Article | Building National Museums in Europe 1750-2010. Conference proceedings from EuNaMus; European National Museums: Identity Politics; the Uses of the Past and the European Citizen; Bologna 28-30 April 2011. EuNaMus Report No. 1 | National Museums in the Republic of Turkey: Palimpsests within a Centralized State

Title:
National Museums in the Republic of Turkey: Palimpsests within a Centralized State
Author:
Wendy K. Shaw:
Download:
Full text (pdf)
Year:
2011
Conference:
Building National Museums in Europe 1750-2010. Conference proceedings from EuNaMus; European National Museums: Identity Politics; the Uses of the Past and the European Citizen; Bologna 28-30 April 2011. EuNaMus Report No. 1
Issue:
064
Article no.:
038
Pages:
925-951
No. of pages:
27
Publication type:
Abstract and Fulltext
Published:
2011-09-30
Series:
Linköping Electronic Conference Proceedings
ISSN (print):
1650-3686
ISSN (online):
1650-3740
Publisher:
Linköping University Electronic Press; Linköpings universitet


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This study considers how the various forms of the museum within the Turkish context serve in the production of a decentralized national narrative that becomes replicated to reify Turkish identity through multiple; non-hierarchized heritage sources. Through the overlay of institutions established during these periods; contemporary Turkish museums; whether public or private; serve as museums of the nation not because of their conceptual cohesion or administrative centralization; but because through this layering; they express the many competing threads through which national culture and heritage construct a complex; and at times contradictory; national narrative which enables competing segments of the population to coexist. The study provides a chronological survey of the development of museums with a special focus on five key case studies that each reflects changing relationships between the state; the nation; and the concept of the museum in various eras of Turkey’s history.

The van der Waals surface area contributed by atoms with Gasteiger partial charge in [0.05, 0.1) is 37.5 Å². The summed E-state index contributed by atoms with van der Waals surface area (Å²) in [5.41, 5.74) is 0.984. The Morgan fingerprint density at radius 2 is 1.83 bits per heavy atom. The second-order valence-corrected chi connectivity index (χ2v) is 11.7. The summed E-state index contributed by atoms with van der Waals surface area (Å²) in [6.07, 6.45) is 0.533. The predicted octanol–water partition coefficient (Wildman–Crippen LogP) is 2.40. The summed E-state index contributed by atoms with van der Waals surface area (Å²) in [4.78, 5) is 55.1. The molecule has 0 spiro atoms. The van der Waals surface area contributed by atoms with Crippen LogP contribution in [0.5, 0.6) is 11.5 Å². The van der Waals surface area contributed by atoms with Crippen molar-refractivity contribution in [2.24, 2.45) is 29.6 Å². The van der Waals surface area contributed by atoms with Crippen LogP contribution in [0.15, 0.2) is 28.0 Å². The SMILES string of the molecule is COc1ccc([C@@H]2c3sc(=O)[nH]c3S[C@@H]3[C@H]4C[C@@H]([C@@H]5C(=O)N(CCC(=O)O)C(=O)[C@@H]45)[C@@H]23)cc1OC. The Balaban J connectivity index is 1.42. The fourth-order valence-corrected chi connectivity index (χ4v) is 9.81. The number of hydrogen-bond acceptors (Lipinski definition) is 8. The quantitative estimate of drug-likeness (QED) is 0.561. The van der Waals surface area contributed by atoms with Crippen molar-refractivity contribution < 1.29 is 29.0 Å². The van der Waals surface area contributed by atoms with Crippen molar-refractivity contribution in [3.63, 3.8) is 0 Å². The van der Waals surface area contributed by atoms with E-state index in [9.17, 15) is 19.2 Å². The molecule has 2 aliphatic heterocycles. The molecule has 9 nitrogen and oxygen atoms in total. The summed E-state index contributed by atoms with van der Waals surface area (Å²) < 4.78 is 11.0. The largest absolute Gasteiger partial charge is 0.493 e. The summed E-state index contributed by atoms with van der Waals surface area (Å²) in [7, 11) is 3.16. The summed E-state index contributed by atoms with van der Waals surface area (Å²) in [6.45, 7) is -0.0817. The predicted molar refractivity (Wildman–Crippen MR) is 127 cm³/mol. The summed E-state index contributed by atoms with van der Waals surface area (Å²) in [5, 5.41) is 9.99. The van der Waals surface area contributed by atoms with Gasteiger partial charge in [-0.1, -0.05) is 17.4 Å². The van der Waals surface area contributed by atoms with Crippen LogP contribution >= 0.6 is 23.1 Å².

In the Republic of Turkey; the Ottoman emphasis on museums of archaeology and military spolia became transformed into an emphasis on historic museums as a means of glorifying early imperial history and differentiating the republic from its Ottoman past; ethnographic-archaeological museums as a means of inscribing a unified historical and ethnological map of the country; particularly Anatolia; and; more recently; using art (in lieu of archaeology) as a signal of participation in European cultural practices; particularly among urban elite audiences. As explored in this report; these types can be best understood as a complex palimpsest of the four historical eras of national identity production during which different museum typologies were introduced for different needs: the late Ottoman era (1839-1922); the early Republican era (1922-1960); the era between two eras of military rule (1961-1983) and the current era (1984- 2010). The study will also focus on five key case studies that each reflects changing relationships between the state; the nation; and the concept of the museum in various eras of Turkey’s history: the Ottoman Imperial Museum (1846); the Topkapi Palace Museum (1924); the Ethnographic Museum (1928); the Museum of Anatolian Civilizations (1968) and the Istanbul Modern Museum of Art (2004).

Building National Museums in Europe 1750-2010. Conference proceedings from EuNaMus; European National Museums: Identity Politics; the Uses of the Past and the European Citizen; Bologna 28-30 April 2011. EuNaMus Report No. 1

Author:
Wendy K. Shaw
Title:
National Museums in the Republic of Turkey: Palimpsests within a Centralized State
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Building National Museums in Europe 1750-2010. Conference proceedings from EuNaMus; European National Museums: Identity Politics; the Uses of the Past and the European Citizen; Bologna 28-30 April 2011. EuNaMus Report No. 1

Author:
Wendy K. Shaw
Title:
National Museums in the Republic of Turkey: Palimpsests within a Centralized State
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